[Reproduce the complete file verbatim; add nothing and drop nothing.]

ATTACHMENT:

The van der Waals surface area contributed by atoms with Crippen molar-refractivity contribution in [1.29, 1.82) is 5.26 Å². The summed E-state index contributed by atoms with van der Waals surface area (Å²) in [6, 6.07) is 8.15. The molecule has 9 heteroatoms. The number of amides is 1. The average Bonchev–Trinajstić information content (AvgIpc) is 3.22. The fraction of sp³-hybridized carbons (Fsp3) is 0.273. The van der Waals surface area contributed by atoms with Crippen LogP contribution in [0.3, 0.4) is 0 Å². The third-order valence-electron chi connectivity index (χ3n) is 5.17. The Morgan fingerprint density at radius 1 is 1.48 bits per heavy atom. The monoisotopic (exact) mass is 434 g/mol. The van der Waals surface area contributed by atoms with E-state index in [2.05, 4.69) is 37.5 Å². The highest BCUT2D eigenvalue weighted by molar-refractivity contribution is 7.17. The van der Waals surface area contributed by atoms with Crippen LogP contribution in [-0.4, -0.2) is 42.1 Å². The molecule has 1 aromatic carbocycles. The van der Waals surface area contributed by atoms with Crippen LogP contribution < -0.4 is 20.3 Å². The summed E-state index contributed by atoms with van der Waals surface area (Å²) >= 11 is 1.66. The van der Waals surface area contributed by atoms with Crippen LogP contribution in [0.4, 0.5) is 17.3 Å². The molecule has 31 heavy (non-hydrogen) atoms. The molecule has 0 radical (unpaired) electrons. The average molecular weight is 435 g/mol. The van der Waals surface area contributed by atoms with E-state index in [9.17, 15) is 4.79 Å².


The van der Waals surface area contributed by atoms with Crippen molar-refractivity contribution in [1.29, 1.82) is 5.26 Å². The summed E-state index contributed by atoms with van der Waals surface area (Å²) in [6, 6.07) is 8.15. The molecule has 9 heteroatoms. The number of amides is 1. The average Bonchev–Trinajstić information content (AvgIpc) is 3.22. The fraction of sp³-hybridized carbons (Fsp3) is 0.273. The van der Waals surface area contributed by atoms with Crippen LogP contribution in [0.3, 0.4) is 0 Å². The third-order valence-electron chi connectivity index (χ3n) is 5.17. The Morgan fingerprint density at radius 1 is 1.48 bits per heavy atom. The monoisotopic (exact) mass is 434 g/mol. The van der Waals surface area contributed by atoms with E-state index in [2.05, 4.69) is 37.5 Å². The highest BCUT2D eigenvalue weighted by molar-refractivity contribution is 7.17. The van der Waals surface area contributed by atoms with Crippen LogP contribution in [-0.4, -0.2) is 42.1 Å². The molecule has 1 aromatic carbocycles. The van der Waals surface area contributed by atoms with Crippen LogP contribution < -0.4 is 20.3 Å². The summed E-state index contributed by atoms with van der Waals surface area (Å²) >= 11 is 1.66. The van der Waals surface area contributed by atoms with Crippen LogP contribution in [0.4, 0.5) is 17.3 Å². The molecule has 31 heavy (non-hydrogen) atoms. The molecule has 0 radical (unpaired) electrons. The average molecular weight is 435 g/mol. The van der Waals surface area contributed by atoms with E-state index in [9.17, 15) is 4.79 Å².